Ways in Which Teen Brains Are Different

As parents, it can be frustrating to try and understand the impulsiveness and irrational behavior of teenagers. It seems that adolescents just act without thinking or don’t fully understand the consequences of their actions. There is actually a biological explanation for this.

Brains continue to grow and develop throughout childhood and even into adulthood. Because of this, children and adults differ in the ways they act, problem-solve, and make decisions. Here are 5 ways that teen brains are different than adults.

1. Differing Priorities

Our brain stops fully developing in our twenties — the prefrontal cortex being one of the last places to mature. This area is responsible for decision-making, planning, and prioritizing. Teens tend to focus more on building relationships and social experiences.

They prioritize friends, and with the prefrontal cortex still developing, teens are more likely to take risks due to the social benefits rather than think about consequences. They cannot always understand their reasonings behind behaviors or actions.

2. Ready to Learn

Because of the continuous development, teen’s brains are able to adapt and learn about new experiences. They can also gain skills easier and balance multiple tasks at once. It is important for teens to find stimulation in order to release stress and improve their cognitive abilities.

Enforcing education, such as encouraging teens to take challenging classes, helps promote brain maturity. Creative activities that involve art or music also strengthen brain circuits and aid with healthy development. The adolescent brain can actually change and adapt better than the adult brain.

3. Stress Response

Stress is challenging to manage for anyone, but teens tend to respond differently than adults. One reason is that their emotional regulation is not as strong, therefore making it more difficult for them to utilize skills to calm themselves down. They are also more likely to perceive stress as dangerous and act out in response.

Teenagers can be more susceptible to drug and alcohol abuse, aggression, physical illness, or social isolation if they do not learn effective management or coping skills.

4. Susceptible to Mental Illness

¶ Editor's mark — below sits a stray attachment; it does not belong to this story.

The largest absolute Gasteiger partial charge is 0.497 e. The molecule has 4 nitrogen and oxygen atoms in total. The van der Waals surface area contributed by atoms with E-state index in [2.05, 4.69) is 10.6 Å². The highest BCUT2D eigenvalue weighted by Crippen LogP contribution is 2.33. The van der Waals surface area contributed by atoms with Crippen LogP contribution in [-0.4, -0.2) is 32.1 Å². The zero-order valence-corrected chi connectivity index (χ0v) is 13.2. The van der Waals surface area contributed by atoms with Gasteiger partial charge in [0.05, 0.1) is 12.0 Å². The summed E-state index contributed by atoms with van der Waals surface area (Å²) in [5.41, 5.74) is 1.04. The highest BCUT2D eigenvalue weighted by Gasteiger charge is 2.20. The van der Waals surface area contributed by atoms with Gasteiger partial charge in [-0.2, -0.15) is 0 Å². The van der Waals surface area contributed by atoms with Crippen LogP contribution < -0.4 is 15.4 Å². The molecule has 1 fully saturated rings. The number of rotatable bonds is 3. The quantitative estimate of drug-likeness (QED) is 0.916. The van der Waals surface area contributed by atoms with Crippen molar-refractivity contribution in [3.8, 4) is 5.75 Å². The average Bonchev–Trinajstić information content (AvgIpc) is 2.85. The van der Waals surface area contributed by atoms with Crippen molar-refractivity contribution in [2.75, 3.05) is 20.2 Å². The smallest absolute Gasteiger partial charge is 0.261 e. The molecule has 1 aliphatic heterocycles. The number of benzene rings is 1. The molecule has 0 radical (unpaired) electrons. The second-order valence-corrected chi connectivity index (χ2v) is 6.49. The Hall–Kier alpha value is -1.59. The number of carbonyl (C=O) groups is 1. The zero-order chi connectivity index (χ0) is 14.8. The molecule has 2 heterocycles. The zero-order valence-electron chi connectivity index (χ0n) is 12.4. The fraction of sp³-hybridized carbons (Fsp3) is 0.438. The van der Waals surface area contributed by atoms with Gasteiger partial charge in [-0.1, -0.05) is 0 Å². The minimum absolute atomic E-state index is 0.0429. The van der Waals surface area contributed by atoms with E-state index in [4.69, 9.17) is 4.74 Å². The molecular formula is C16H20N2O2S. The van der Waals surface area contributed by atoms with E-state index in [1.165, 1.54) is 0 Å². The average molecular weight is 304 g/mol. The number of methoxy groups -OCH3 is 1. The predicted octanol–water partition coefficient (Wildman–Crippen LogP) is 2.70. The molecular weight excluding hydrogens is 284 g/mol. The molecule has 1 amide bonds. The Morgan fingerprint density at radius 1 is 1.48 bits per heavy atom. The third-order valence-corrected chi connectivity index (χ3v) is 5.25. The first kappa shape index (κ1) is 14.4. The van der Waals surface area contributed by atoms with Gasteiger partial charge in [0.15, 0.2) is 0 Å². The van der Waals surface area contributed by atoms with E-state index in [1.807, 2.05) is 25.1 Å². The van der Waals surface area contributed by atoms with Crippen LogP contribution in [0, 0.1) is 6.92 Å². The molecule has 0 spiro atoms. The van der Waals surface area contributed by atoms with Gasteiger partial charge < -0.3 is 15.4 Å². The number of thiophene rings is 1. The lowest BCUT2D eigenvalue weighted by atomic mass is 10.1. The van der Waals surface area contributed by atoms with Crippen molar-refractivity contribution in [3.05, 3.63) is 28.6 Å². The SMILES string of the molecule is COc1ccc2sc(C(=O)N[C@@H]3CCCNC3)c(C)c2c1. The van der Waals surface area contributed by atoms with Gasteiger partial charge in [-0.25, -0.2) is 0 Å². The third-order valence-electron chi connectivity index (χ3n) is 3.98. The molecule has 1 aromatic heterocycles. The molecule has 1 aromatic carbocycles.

Due to the stresses of the adolescent period, it is common for teens to struggle with their mental health. The more risk factors teenagers are exposed to, the more likely they are to be diagnosed with a mental disorder. These factors may include:

  • Pressure to conform
  • Bullying or discrimination
  • Physical or sexual abuse
  • Neglect
  • Exposure to violence
  • Lack of support
  • Family history

5. Resilient

Despite the many challenges adolescents face, they are more likely to bounce back and live relatively normal lives. Experiences and changes in the brain during this period may contribute to resilience and an improved mental health into adulthood. Teenagers also have more brain cells than adults; they are quicker, meaning they can bounce back easier from impactful situations.

Adolescents have the ability to live in the moment, which us adults may want to try more. While this can be a pro and a con, teens can use this to include more joy in their daily lives. Living in the moment allows them to discover their passions, identities, and goals. They take life day by day, challenge their thinking processes, and explore career options.

Understanding the teen brain proves to be challenging, but imagine trying to deal with the development. At one point in time, we were all adolescents going through our own brain changes. This time period can be difficult, and if you notice your teen struggling with their mental health, it may be time to reach out to a mental health professional.

Counselors can guide teens to understand their development while helping them learn effective skills for emotional regulation, stress management, and communication. Reach out and schedule their first session today!